QA Bridging

Wouldn’t it be great if we had a theory that allows the risk of success associated with different project approaches to be measured and compared.  QA Bridging Theory is the author’s initial attempt to do just that.  QA Bridging Theory main variables are:

  1. RQ – Requirements Quality
  2. TL[N(a,b)]  – Time Latency associated with a Node traveling from a -> b
  3. Frequency

Requirements Quality:  The Theory works on the assumption that user requirements cannot be stated precisely by end users.  Each time a Requirement passes through a successive artifact or process it becomes successively inaccurate and open to misinterpretation. An ideal process will minimise the number of artifacts and increase the opportunity for Requirements Correction.

TL[N(a,b)]: Time latency associated with a node.  This is the reaction time from the instigation of any desirable project task.  Example of Nodes(a,b) could be:

  • Writing User Requirements -> User Acceptance Testing
  • Developer Checking in Code -> Receiving Build Result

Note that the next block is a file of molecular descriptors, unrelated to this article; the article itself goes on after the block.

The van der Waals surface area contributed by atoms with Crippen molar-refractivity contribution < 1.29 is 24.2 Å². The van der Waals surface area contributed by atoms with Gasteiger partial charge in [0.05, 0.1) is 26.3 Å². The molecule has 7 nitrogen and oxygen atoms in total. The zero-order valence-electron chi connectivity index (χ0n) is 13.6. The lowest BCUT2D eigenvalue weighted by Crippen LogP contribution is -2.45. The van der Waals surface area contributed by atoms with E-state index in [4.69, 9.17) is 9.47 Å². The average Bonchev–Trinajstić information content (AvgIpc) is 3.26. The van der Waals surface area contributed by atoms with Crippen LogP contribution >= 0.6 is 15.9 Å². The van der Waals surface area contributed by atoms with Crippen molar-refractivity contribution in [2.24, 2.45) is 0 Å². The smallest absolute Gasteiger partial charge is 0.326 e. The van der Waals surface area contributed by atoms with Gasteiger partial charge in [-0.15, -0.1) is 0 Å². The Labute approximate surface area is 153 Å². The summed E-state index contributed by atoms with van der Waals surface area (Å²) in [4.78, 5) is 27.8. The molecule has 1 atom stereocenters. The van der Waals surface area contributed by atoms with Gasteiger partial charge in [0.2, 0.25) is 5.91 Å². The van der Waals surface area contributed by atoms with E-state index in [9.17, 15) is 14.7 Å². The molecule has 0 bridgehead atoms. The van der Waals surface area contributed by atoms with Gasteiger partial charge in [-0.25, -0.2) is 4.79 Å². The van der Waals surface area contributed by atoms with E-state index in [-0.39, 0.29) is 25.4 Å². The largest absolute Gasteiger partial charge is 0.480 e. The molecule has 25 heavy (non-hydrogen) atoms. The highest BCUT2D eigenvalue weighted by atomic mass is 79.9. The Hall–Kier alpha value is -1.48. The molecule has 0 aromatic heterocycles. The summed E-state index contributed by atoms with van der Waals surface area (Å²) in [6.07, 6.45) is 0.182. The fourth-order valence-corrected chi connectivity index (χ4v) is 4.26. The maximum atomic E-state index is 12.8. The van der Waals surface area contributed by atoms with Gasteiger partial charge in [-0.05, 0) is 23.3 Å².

Time latency can be thought of as feedback loops or queues.

Frequency: The frequency of playback allowed due to a Time Latency variable. Crucially the theory states that more work is possible to complete a project task if the associated Time Latency decreases.  This increases the quality  and de-risks the associated project task.

The background and thinking to the theory is based on the author’s observations of a number of project.  A more wordy and detailed description can found by clicking here.

Projects where activities are highly parallel will score to have a less risky or undesirable outcome than an approach that has a highly sequential activities.  This is reason Scrum is deemed to be less risky to failure than Waterfall.

None of the theory is rocket science, however having observed many projects and applied the principles successfully it appears that it would be helpful to clearly state the basis of the reasoning undertaken.

There appears to be a widespread issue with senseless implementation of written doctrine within the industry.  Resulting in wasted effort and failing projects.  This theory will help quickly assist identification of project risk points and areas of improvement.